April 8, 2019
Another round of grain export inspection data is in the books, with the latest numbers from USDA not offering any real surprises, according to Farm Futures senior grain market analyst Bryce Knorr.
“Export inspections were about as expected this week, but trade guesses set a low bar,” he says. “Shipments need to pick up to meet USDA’s forecast for the marketing years for corn, soybeans and wheat.”
Time is running out for wheat, which has less than two months to go in the 2018/19 marketing year, Knorr adds.
“Corn and soybeans have more time to get the job done, but flooding on the river system has nothing moving above St. Louis, where locks will be closed this week,” he says. “Corn sales must pick up, too. Soybeans have a record book of unshipped sales, including 279 million bushels purchased but unshipped so far by China, which accounted for 14.2 million more bushels last week.”
Corn export shipments reached 40.8 million bushels for the week ending April 4, which came in moderately below the prior week’s tally of 49.6 million bushels and on the low end of trade estimates that ranged between 39 million and 51 million bushels. The weekly rate needed to match USDA forecasts moved up to 53.0 million bushels, although cumulative totals for the 2018/19 marketing year are still trending 16% higher year-over-year, with 1.209 billion bushels.
Mexico was the top destination for U.S. corn export inspections last week, with 9.4 million bushels. Other leading destinations included South Korea (8.1 million), Saudi Arabia (6.2 million), Japan (4.8 million), Colombia (3.5 million) and Taiwan (3.4 million).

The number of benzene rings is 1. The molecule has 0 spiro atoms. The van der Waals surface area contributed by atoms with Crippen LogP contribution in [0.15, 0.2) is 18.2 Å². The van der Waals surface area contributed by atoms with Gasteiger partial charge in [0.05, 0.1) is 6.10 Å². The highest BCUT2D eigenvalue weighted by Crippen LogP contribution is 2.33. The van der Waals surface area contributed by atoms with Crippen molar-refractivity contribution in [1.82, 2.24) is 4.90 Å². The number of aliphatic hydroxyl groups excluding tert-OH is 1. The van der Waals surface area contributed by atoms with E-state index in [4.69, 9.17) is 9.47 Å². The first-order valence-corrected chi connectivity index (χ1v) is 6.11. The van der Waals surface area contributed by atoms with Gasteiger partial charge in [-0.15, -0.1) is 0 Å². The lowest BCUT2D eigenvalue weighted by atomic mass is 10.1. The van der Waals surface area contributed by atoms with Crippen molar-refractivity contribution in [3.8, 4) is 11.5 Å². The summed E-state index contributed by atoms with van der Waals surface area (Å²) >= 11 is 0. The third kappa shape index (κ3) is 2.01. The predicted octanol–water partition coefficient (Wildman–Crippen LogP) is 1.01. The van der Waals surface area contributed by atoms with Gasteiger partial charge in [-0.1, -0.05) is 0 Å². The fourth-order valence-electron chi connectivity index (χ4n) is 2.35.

Soybean export inspections improved over the prior week’s total of 26.9 million bushels after reaching 32.6 million bushels last week. That total also landed on the high end of trade estimates that ranged between 22 million and 33 million bushels. The weekly rate needed to meet USDA forecasts inched higher to 34.8 million bushels. Cumulative totals for 2018/19 reached 1.109 billion bushels, still 39% behind the prior marketing year’s pace of 1.540 billion bushels.
As Knorr pointed out, China was the No. 1 destination for U.S. soybean export inspections last week, with 14.2 million bushels. Other top destinations included Egypt (5.7 million), Mexico (4.0 million), Indonesia (2.5 million) and Germany (2.4 million).
Wheat export inspections moved up to 19.8 million bushels – an improvement over the prior week’s tally of 16.7 million bushels and on the high end of trade guesses that ranged between 11 million and 22 million bushels. The weekly rate needed to meet USDA forecasts still moved higher, however, reaching 28.0 million bushels. Cumulative totals for 2018/19 are now at 713 million bushels, lagging 5% lower year-over-year.
The Philippines accounted for the most U.S. wheat export inspections last week, with 3.8 million bushels. Other top destinations included Nigeria (3.0 million), Egypt (2.3 million), Taiwan (2.2 million), Japan (1.5 million), South Africa (1.3 million) and Algeria (1.3 million).
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